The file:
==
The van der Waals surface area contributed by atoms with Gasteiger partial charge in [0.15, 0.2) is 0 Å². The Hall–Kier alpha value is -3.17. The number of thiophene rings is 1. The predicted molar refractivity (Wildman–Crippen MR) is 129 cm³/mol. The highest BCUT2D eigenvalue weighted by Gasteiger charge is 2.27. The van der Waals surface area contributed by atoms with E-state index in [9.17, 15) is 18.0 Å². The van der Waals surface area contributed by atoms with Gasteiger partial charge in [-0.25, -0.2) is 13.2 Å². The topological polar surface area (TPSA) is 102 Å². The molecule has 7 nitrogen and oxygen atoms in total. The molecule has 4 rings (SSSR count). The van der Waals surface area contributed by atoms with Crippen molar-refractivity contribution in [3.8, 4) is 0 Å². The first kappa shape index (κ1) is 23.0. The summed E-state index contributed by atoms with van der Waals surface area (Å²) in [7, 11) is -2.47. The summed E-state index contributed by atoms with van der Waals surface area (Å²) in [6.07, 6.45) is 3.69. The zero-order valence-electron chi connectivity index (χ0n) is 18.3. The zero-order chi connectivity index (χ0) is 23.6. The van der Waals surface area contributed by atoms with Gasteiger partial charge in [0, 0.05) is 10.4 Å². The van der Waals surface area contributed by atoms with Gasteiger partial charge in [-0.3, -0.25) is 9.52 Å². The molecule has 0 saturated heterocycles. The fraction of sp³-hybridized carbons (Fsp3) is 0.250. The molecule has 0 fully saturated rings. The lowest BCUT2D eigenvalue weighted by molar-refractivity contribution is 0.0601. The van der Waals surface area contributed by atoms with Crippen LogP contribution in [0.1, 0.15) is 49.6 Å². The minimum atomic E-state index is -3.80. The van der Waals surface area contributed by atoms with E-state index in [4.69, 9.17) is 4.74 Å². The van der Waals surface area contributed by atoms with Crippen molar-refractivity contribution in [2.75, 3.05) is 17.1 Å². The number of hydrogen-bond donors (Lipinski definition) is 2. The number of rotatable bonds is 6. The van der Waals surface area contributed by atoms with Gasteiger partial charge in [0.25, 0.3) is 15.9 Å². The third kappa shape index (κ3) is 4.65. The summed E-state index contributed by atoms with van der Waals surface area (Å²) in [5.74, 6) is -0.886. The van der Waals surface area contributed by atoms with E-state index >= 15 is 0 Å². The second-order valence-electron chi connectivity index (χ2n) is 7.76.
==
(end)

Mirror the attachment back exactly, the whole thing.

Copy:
The van der Waals surface area contributed by atoms with Gasteiger partial charge in [0.15, 0.2) is 0 Å². The Hall–Kier alpha value is -3.17. The number of thiophene rings is 1. The predicted molar refractivity (Wildman–Crippen MR) is 129 cm³/mol. The highest BCUT2D eigenvalue weighted by Gasteiger charge is 2.27. The van der Waals surface area contributed by atoms with E-state index in [9.17, 15) is 18.0 Å². The van der Waals surface area contributed by atoms with Gasteiger partial charge in [-0.25, -0.2) is 13.2 Å². The topological polar surface area (TPSA) is 102 Å². The molecule has 7 nitrogen and oxygen atoms in total. The molecule has 4 rings (SSSR count). The van der Waals surface area contributed by atoms with Crippen molar-refractivity contribution in [3.8, 4) is 0 Å². The first kappa shape index (κ1) is 23.0. The summed E-state index contributed by atoms with van der Waals surface area (Å²) in [7, 11) is -2.47. The summed E-state index contributed by atoms with van der Waals surface area (Å²) in [6.07, 6.45) is 3.69. The zero-order valence-electron chi connectivity index (χ0n) is 18.3. The zero-order chi connectivity index (χ0) is 23.6. The van der Waals surface area contributed by atoms with Gasteiger partial charge in [0, 0.05) is 10.4 Å². The van der Waals surface area contributed by atoms with Gasteiger partial charge in [-0.3, -0.25) is 9.52 Å². The molecule has 0 saturated heterocycles. The fraction of sp³-hybridized carbons (Fsp3) is 0.250. The molecule has 0 fully saturated rings. The lowest BCUT2D eigenvalue weighted by molar-refractivity contribution is 0.0601. The van der Waals surface area contributed by atoms with Crippen LogP contribution in [0.1, 0.15) is 49.6 Å². The minimum atomic E-state index is -3.80. The van der Waals surface area contributed by atoms with E-state index in [4.69, 9.17) is 4.74 Å². The van der Waals surface area contributed by atoms with Crippen molar-refractivity contribution in [2.75, 3.05) is 17.1 Å². The number of hydrogen-bond donors (Lipinski definition) is 2. The number of rotatable bonds is 6. The van der Waals surface area contributed by atoms with Gasteiger partial charge in [0.25, 0.3) is 15.9 Å². The third kappa shape index (κ3) is 4.65. The summed E-state index contributed by atoms with van der Waals surface area (Å²) in [5.74, 6) is -0.886. The van der Waals surface area contributed by atoms with E-state index >= 15 is 0 Å². The second-order valence-electron chi connectivity index (χ2n) is 7.76.